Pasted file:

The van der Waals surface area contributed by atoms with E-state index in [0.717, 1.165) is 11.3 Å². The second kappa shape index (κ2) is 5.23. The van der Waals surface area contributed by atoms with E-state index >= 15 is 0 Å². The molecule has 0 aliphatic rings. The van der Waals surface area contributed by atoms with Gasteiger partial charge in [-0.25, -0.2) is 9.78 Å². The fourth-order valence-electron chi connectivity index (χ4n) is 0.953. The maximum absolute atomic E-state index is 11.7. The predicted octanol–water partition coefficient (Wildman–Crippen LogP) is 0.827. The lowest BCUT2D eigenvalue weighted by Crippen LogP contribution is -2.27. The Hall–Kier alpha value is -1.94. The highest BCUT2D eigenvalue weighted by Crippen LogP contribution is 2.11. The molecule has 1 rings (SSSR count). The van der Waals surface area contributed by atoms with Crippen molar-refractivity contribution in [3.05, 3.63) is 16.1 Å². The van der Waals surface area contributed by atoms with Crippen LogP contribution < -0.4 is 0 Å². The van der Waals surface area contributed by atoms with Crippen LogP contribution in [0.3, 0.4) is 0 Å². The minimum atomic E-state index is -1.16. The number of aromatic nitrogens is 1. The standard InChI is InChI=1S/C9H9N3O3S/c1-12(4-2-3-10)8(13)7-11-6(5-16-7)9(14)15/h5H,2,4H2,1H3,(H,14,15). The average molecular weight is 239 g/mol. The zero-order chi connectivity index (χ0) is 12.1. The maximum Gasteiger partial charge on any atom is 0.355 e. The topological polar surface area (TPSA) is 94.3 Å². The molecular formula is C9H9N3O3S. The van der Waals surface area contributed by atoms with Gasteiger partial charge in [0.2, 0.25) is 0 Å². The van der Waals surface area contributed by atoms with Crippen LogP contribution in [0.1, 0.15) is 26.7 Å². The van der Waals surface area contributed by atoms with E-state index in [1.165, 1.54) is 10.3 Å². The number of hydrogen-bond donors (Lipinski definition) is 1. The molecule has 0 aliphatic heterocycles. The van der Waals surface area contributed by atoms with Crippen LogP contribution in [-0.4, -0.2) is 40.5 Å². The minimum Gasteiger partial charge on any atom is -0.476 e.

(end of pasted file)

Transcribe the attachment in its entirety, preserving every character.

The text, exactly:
The van der Waals surface area contributed by atoms with E-state index in [0.717, 1.165) is 11.3 Å². The second kappa shape index (κ2) is 5.23. The van der Waals surface area contributed by atoms with E-state index >= 15 is 0 Å². The molecule has 0 aliphatic rings. The van der Waals surface area contributed by atoms with Gasteiger partial charge in [-0.25, -0.2) is 9.78 Å². The fourth-order valence-electron chi connectivity index (χ4n) is 0.953. The maximum absolute atomic E-state index is 11.7. The predicted octanol–water partition coefficient (Wildman–Crippen LogP) is 0.827. The lowest BCUT2D eigenvalue weighted by Crippen LogP contribution is -2.27. The Hall–Kier alpha value is -1.94. The highest BCUT2D eigenvalue weighted by Crippen LogP contribution is 2.11. The molecule has 1 rings (SSSR count). The van der Waals surface area contributed by atoms with Crippen molar-refractivity contribution in [3.05, 3.63) is 16.1 Å². The van der Waals surface area contributed by atoms with Crippen LogP contribution < -0.4 is 0 Å². The van der Waals surface area contributed by atoms with Crippen LogP contribution in [0.3, 0.4) is 0 Å². The minimum atomic E-state index is -1.16. The number of aromatic nitrogens is 1. The standard InChI is InChI=1S/C9H9N3O3S/c1-12(4-2-3-10)8(13)7-11-6(5-16-7)9(14)15/h5H,2,4H2,1H3,(H,14,15). The average molecular weight is 239 g/mol. The zero-order chi connectivity index (χ0) is 12.1. The maximum Gasteiger partial charge on any atom is 0.355 e. The topological polar surface area (TPSA) is 94.3 Å². The molecular formula is C9H9N3O3S. The van der Waals surface area contributed by atoms with Gasteiger partial charge in [0.2, 0.25) is 0 Å². The van der Waals surface area contributed by atoms with Crippen LogP contribution in [0.1, 0.15) is 26.7 Å². The van der Waals surface area contributed by atoms with E-state index in [1.165, 1.54) is 10.3 Å². The number of hydrogen-bond donors (Lipinski definition) is 1. The molecule has 0 aliphatic heterocycles. The van der Waals surface area contributed by atoms with Crippen LogP contribution in [-0.4, -0.2) is 40.5 Å². The minimum Gasteiger partial charge on any atom is -0.476 e.